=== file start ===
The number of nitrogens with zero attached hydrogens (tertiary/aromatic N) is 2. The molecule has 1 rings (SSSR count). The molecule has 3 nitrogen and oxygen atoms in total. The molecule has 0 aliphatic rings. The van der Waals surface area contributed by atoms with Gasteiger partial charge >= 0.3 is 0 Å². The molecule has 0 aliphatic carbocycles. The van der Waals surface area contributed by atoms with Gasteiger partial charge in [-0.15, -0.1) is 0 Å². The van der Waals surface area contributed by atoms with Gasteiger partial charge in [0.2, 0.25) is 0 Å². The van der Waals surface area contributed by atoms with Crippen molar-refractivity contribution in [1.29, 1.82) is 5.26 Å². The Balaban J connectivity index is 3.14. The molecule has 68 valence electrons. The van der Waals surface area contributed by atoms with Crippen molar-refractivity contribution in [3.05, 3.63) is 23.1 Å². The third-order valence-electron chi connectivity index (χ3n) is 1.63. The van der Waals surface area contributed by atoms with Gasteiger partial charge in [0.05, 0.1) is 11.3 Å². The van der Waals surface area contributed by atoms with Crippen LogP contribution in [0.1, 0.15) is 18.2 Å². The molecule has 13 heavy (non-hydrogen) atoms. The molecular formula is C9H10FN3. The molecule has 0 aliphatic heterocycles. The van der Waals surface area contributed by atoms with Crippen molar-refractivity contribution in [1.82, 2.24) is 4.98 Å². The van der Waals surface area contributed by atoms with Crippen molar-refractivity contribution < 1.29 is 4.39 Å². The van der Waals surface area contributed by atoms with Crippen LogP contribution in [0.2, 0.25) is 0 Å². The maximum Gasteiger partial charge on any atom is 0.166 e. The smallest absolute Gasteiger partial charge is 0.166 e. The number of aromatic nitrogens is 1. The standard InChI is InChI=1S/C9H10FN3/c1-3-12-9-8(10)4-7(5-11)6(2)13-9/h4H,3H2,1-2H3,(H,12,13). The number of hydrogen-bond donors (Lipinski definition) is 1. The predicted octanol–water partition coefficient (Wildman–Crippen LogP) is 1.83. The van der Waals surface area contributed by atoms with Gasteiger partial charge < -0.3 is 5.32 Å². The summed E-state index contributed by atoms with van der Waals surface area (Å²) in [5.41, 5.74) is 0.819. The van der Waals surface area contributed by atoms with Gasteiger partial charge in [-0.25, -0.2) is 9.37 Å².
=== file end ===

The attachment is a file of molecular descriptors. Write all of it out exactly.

The number of nitrogens with zero attached hydrogens (tertiary/aromatic N) is 2. The molecule has 1 rings (SSSR count). The molecule has 3 nitrogen and oxygen atoms in total. The molecule has 0 aliphatic rings. The van der Waals surface area contributed by atoms with Gasteiger partial charge >= 0.3 is 0 Å². The molecule has 0 aliphatic carbocycles. The van der Waals surface area contributed by atoms with Gasteiger partial charge in [-0.15, -0.1) is 0 Å². The van der Waals surface area contributed by atoms with Gasteiger partial charge in [0.2, 0.25) is 0 Å². The van der Waals surface area contributed by atoms with Crippen molar-refractivity contribution in [1.29, 1.82) is 5.26 Å². The Balaban J connectivity index is 3.14. The molecule has 68 valence electrons. The van der Waals surface area contributed by atoms with Crippen molar-refractivity contribution in [3.05, 3.63) is 23.1 Å². The third-order valence-electron chi connectivity index (χ3n) is 1.63. The van der Waals surface area contributed by atoms with Gasteiger partial charge in [0.05, 0.1) is 11.3 Å². The van der Waals surface area contributed by atoms with Crippen LogP contribution in [0.1, 0.15) is 18.2 Å². The molecule has 13 heavy (non-hydrogen) atoms. The molecular formula is C9H10FN3. The molecule has 0 aliphatic heterocycles. The van der Waals surface area contributed by atoms with Crippen molar-refractivity contribution in [1.82, 2.24) is 4.98 Å². The van der Waals surface area contributed by atoms with Crippen molar-refractivity contribution < 1.29 is 4.39 Å². The van der Waals surface area contributed by atoms with Crippen LogP contribution in [0.2, 0.25) is 0 Å². The maximum Gasteiger partial charge on any atom is 0.166 e. The smallest absolute Gasteiger partial charge is 0.166 e. The number of aromatic nitrogens is 1. The standard InChI is InChI=1S/C9H10FN3/c1-3-12-9-8(10)4-7(5-11)6(2)13-9/h4H,3H2,1-2H3,(H,12,13). The number of hydrogen-bond donors (Lipinski definition) is 1. The predicted octanol–water partition coefficient (Wildman–Crippen LogP) is 1.83. The van der Waals surface area contributed by atoms with Gasteiger partial charge < -0.3 is 5.32 Å². The summed E-state index contributed by atoms with van der Waals surface area (Å²) in [5.41, 5.74) is 0.819. The van der Waals surface area contributed by atoms with Gasteiger partial charge in [-0.25, -0.2) is 9.37 Å².